This reflection is based on Luke 12:49-53
“I have not come to bring peace but cause division”
All throughout Jesus' ministry we find tough passages which seem to sit in contrast with what we would like to hear and what we think of as Jesus message.
All too often we skate over them but we shouldn’t.
Jesus came to earth with a two-part mission; to bring God’s message of love for his creation and that he desires for us to love and to love one another; and to give ultimate act of love in his sacrifice of himself on the cross.
However, this message of love does not come without disclaimers which can feel very contrary to this. Here Jesus’ disclaimer is warning us to expect division.
This is not ‘Gentle Jesus Meek and Mild’, this is the Jesus who turned the tables in the temple.
Today we see division all around us.
Our country is deeply divided, the wounds of Brexit alone are far from healed and I fear they will continue to carve deep for generations to come.
We are not alone, America is similarly divided by President Trump, gun laws, abortion laws, immigration policies. India’s Hindu leadership seems intent on discriminating against their Muslim citizens, and in South Sudan, two sides claiming to be Christians continue to battle against each other.
Why are we surrounded by such division? Because we are being asked to make a choice. As the old hymn goes; “Once to every man and nation, comes the moment to decide, in the strife of truth with falsehood for the good or evil side.”
When tough choices have to be made there will be division.
This isn’t a case of do you like tomato ketchup or brown sauce, this is more vital than Remain or Leave. This is whether we have faith in God or not.
When we make the decision to follow Jesus we set ourselves apart and that will inevitably cause division. It is how to deal with that division which is important. We are called to love one another, love our neighbour, our enemy, even though division.
There are ways in which we can express our many differences, in love. With patience, listening, trying to understand, why people think the way they do, even if you don’t agree. Some of the best discussions can come from two people who are certain of why they think the way they do, and actually talk to each other about it, not shout at each other or put each other down. Not by picking holes or calling them names but in respectful conversation.
You only need to spend 10 minutes online reading the comments on any hot topic to see how quickly and easily it falls into a dark nasty place of name calling, condescension, and even people calling each other evil. So, I come to wonder if because Jesus tells us these divisions will be there, is it in these divisions we need to place ourselves and show love and react with love.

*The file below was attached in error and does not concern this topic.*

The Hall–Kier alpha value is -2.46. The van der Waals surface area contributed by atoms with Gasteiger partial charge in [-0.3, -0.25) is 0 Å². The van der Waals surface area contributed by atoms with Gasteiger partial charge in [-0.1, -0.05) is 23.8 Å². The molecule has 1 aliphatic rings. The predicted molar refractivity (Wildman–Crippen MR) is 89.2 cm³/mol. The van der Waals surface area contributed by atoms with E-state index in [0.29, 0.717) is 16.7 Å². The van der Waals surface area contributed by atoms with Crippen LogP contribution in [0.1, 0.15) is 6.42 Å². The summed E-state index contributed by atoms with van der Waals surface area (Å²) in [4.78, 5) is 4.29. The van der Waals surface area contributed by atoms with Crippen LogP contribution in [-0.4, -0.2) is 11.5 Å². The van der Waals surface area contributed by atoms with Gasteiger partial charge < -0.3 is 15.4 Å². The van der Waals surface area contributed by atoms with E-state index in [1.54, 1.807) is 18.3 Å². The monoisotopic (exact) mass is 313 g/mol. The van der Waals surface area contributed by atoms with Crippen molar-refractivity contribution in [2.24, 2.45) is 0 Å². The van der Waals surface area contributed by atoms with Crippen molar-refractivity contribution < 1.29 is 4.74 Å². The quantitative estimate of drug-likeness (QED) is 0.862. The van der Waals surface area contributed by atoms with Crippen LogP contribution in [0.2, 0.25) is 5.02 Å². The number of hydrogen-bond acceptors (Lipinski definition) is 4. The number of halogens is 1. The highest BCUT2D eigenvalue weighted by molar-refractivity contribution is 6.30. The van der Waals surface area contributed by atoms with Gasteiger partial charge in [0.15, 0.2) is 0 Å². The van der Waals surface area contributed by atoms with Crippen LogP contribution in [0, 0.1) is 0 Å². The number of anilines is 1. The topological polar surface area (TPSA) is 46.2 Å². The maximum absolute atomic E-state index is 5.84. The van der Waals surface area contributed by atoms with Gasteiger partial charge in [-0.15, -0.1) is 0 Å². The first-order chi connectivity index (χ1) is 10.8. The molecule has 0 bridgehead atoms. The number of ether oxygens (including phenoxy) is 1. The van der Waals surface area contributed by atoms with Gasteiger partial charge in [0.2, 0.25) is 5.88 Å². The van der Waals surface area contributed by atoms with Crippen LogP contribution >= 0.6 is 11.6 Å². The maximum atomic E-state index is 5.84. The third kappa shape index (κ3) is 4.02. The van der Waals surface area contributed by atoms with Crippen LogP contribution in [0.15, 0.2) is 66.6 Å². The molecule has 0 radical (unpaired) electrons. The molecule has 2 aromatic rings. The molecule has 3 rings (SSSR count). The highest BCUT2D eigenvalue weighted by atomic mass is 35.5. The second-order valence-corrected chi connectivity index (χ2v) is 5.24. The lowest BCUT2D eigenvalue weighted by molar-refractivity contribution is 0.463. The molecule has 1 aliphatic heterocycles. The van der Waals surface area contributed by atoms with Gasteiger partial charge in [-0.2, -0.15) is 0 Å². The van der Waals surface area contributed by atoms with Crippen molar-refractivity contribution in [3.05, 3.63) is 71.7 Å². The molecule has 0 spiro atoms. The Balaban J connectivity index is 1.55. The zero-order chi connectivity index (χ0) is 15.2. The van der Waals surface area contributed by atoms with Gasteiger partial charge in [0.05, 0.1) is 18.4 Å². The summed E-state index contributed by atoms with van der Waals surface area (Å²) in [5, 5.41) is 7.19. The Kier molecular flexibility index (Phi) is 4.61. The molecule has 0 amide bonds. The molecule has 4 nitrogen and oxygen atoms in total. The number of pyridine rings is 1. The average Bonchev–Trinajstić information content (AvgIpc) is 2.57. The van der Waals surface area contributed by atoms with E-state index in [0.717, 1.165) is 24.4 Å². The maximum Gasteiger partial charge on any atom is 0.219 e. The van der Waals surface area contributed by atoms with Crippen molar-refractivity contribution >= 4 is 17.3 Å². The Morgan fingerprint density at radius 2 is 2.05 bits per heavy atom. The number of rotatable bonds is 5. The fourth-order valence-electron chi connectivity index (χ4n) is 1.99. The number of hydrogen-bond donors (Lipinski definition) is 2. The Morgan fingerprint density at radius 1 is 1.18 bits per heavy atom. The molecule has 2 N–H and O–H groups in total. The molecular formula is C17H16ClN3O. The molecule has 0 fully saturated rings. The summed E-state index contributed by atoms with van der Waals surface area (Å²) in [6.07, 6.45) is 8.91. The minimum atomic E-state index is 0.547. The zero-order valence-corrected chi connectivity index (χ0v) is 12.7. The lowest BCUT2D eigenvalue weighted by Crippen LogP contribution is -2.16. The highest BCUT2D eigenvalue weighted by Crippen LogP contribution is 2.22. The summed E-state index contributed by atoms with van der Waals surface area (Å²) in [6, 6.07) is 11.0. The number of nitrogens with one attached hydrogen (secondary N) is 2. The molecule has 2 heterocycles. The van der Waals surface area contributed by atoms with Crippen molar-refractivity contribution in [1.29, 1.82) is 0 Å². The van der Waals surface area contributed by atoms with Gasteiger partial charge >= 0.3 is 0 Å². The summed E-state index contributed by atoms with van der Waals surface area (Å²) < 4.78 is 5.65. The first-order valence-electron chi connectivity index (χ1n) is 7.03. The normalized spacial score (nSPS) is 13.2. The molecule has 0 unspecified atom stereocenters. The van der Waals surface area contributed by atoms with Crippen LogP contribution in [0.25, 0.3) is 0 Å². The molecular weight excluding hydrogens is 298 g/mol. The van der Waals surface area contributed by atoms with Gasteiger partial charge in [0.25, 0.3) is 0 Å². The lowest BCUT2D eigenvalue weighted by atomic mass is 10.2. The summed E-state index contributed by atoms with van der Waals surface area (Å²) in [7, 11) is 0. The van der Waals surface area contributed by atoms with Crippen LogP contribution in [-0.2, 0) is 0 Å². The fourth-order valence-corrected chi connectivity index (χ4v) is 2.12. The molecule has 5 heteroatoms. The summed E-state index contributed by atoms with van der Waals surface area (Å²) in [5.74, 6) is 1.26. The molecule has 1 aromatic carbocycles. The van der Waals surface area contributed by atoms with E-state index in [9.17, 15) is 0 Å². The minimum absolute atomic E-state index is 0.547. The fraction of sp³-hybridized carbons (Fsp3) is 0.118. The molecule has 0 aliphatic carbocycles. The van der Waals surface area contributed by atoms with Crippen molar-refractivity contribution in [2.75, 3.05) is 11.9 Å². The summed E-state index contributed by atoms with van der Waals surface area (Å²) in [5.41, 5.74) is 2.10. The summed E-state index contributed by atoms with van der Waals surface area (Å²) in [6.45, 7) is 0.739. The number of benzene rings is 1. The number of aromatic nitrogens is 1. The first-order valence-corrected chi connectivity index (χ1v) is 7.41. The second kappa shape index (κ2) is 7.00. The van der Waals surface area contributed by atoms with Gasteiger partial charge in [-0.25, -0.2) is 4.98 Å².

There is a famous saying my Martin Niemöller, a Lutheran pastor from the last century;
First they came for the socialists, and I did not speak out--
Because I was not a socialist.
Then they came for the trade unionists, and I did not speak out--
Because I was not a trade unionist.
Then they came for the Jews, and I did not speak out--
Because I was not a Jew.
Then they came for me—and there was no one left to speak for me.
Division is often where injustice is found and we know we are called to act against injustice. So yes, I think where division lies is where we need to take ourselves and to ask ourselves what side would Jesus be on? Where would he sit on immigration, gun control, a fair wage for all, fair access to health care, discrimination, those demonized and those attacked just for being who they are?
Rabbi Michael Adam Latz gives an alternative to Niemöller’s poem.
First they came for the African Americans and I spoke up--
Because I am my sisters’ and my brothers’ keeper.
And then they came for the women and I spoke up--
Because women hold up half the sky.
And then they came for the immigrants and I spoke up--
Because I remember the ideals of our democracy.
And then they came for the Muslims and I spoke up--
Because they are my cousins and we are one human family.
And then they came for the Native Americans and Mother Earth and I spoke up--
Because the blood-soaked land cries and the mountains weep.
They keep coming.
We keep rising up.
Because we Jews know the cost of silence.
We remember where we came from.
And we will link arms, because when you come for our neighbours, you come for us— and THAT just won’t stand.
I think is how it should go.
This is where our mission should be, discerning well what side of the division we should be, easing the pain, showing the love, reacting with patience and grace wanting to find understanding.
We shouldn’t be scared of division, it is to be expected, and we are to love through it, not avoid it.
Mrs Lydia Remick LLM